23 Nov 05. General Dynamics UK and the British government have agreed to incrementally update the Bowman tactical communications system now in service with the military. The broad terms of the deal were agreed last month; a decision on whether to give the scheme the go-ahead is expected from the Ministry of Defence (MoD) Investment Approvals Board as early as December, a government source said. In late July, General Dynamics UK (GDUK) executives said the firm was in talks with the Defence Procurement Agency about a plan to further develop and integrate new software for Bowman. The Investment Approvals Board decision likely will coincide with a key part of the communications system — the Bowman Combat Infrastructure and Platform Battlefield Information Systems (BCIP) — being declared in service. That is 12 months later than planned when the contract for the BCIP was awarded to GDUK in late 2002. The MoD declined to discuss the revised entry-into-service date or the contract to further develop Bowman. GDUK officials also declined to comment on the negotiations, except to say they were confident of a successful outcome. The contract’s size is not known. In July, GDUK Managing Director Sandy Wilson said it was in the “tens of millions of pounds.” Small that sum may be, but this is a case where size isn’t everything. What is important is the British appear to have recognized that digital systems like Bowman will need continuous incremental software development over the 20 or more years of the program’s life to keep it current.
That’s potentially good news for GDUK. If the deal is approved, it could be the first of many similar Bowman update programs.
Neither industry nor the MoD will discuss just what technical ground will be covered by this first incremental contract. GDUK indicated in July it would involve trading out some old Bowman requirements that have fallen by the wayside as priorities changed. The government source, though, said the contract also likely would cover an assessment phase, with demonstration of new requirements expected to be needed by the British as digital technology evolves. (Source: Defense News)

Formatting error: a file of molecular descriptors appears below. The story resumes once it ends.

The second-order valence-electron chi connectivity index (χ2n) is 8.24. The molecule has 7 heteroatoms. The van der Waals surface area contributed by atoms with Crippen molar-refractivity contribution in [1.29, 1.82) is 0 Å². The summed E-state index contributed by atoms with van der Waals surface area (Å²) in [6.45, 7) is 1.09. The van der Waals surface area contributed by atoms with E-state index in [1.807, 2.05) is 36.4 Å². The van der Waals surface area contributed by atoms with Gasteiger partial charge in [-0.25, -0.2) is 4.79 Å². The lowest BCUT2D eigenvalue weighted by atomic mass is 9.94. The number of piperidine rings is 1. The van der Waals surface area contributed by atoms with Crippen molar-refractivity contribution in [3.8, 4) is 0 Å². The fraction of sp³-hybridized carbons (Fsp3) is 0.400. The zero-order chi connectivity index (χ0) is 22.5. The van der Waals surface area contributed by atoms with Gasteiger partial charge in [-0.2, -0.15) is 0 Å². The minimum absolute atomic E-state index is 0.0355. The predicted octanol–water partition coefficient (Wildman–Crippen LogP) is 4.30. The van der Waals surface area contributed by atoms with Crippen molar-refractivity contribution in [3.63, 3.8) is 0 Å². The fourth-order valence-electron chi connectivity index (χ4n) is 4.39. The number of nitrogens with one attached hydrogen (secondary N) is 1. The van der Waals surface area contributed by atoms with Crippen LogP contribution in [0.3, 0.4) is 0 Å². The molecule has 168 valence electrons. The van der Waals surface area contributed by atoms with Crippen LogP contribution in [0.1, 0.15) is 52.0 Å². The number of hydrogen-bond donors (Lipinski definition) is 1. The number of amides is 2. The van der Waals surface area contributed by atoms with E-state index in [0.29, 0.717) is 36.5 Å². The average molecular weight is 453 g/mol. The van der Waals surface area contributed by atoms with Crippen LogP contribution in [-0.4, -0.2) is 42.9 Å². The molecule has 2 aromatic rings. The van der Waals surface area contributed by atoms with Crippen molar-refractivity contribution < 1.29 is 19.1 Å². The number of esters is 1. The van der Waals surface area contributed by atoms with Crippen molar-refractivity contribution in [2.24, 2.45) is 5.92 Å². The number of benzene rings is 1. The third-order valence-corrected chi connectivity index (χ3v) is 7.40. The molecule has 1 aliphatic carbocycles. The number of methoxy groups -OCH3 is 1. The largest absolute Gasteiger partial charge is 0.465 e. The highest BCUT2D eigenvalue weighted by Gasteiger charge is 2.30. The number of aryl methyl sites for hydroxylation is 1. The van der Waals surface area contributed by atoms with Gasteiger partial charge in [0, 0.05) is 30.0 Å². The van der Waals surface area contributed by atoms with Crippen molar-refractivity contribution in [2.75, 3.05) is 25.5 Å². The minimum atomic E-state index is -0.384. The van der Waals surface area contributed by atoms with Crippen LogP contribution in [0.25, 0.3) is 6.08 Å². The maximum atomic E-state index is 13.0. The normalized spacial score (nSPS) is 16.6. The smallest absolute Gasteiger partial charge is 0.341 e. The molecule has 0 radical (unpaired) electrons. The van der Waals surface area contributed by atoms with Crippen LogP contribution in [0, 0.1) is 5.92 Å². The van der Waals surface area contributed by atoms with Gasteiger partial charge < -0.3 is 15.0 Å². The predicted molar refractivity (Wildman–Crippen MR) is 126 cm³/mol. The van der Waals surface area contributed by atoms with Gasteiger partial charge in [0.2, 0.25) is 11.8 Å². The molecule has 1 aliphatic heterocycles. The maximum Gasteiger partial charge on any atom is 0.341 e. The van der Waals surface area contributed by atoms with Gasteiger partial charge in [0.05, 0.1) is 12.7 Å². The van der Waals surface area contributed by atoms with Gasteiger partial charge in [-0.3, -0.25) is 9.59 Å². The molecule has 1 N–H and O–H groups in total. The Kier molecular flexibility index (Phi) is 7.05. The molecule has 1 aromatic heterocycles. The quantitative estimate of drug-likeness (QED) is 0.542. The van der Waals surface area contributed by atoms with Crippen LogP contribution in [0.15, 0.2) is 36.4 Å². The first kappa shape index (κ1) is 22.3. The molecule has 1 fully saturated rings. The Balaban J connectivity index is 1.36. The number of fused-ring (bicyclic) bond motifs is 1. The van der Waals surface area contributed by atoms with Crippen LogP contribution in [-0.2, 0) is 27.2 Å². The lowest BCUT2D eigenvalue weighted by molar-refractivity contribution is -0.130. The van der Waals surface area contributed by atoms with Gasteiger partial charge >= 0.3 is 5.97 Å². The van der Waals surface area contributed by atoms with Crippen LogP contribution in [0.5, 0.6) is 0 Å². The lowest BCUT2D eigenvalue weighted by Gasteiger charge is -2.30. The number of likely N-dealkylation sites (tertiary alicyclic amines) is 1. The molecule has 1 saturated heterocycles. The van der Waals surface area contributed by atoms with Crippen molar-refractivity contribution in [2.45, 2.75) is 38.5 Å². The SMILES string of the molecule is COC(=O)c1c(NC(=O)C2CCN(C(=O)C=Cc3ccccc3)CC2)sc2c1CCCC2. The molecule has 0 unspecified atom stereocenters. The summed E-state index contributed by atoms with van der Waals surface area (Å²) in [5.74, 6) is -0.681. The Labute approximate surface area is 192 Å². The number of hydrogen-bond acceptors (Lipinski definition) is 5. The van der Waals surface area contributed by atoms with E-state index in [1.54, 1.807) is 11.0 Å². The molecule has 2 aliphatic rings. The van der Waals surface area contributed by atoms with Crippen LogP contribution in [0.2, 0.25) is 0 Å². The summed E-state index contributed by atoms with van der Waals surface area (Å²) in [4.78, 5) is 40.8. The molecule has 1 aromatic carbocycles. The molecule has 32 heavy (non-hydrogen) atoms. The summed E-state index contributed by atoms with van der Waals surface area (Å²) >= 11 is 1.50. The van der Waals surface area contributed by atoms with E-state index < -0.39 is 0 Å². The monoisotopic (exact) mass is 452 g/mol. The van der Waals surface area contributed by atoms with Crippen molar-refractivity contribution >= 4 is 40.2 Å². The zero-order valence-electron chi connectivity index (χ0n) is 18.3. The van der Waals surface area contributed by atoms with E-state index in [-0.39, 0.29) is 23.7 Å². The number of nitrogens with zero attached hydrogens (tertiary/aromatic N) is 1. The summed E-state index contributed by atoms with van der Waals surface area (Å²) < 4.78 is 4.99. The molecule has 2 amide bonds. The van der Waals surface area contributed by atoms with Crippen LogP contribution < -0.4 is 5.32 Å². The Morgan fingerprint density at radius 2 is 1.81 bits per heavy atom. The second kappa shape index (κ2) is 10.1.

BATTLESPACE Comment: BATTLESPACE understands that this contract worth approximately £80m was to develop certain parts of the Bowman system that required enhancements, particularly the GD Command Systems software package for the BCIP. A further £200m may be required for the next six years for software and system enhancements, particularly to develop an open-architecture system for Bowman. The technical, software and bandwidth demands put on the exiting Bowman system to support the required and future BISAs required enhancements to the contracted software in particular. A source told BATTLESPACE at AUSA that Command Systems was a ‘dirty word’ at GD and that considerable investment had been made by the company to enhance the system. GD bought the company for $85m in 2002, partly to avoid the payment of $25m for the Bowman licence. TRW, Raytheon and Northrop all considered purchasing the company, but its product range was seen as not robust enough for requirements such as Bowman, particularly in the data area.
21 Nov 05. The optronics business of Thales UK in Taunton has recently been selected to provide its CELT2 product for two development programmes. In the first programme, BAE Systems Bofors AB has selected CELT2 for use on its Lemur RWS (Remote Weapon Sight) as used onboard the FH77B Howitzer. This upgrade, funded by the Swedish army, will also be offered for other FH77B upgrade programmes. In the second programme CELT2, has been selected for integration onto a land based fire control system by a customer in the Middle East. The initial requirement is for eight units, but has the potential to substantially increase in the future. CELT2 is a compact high performance eye-safe-laser rangefinder designed specifically for external mounting on new or existing platforms; where its rugged desi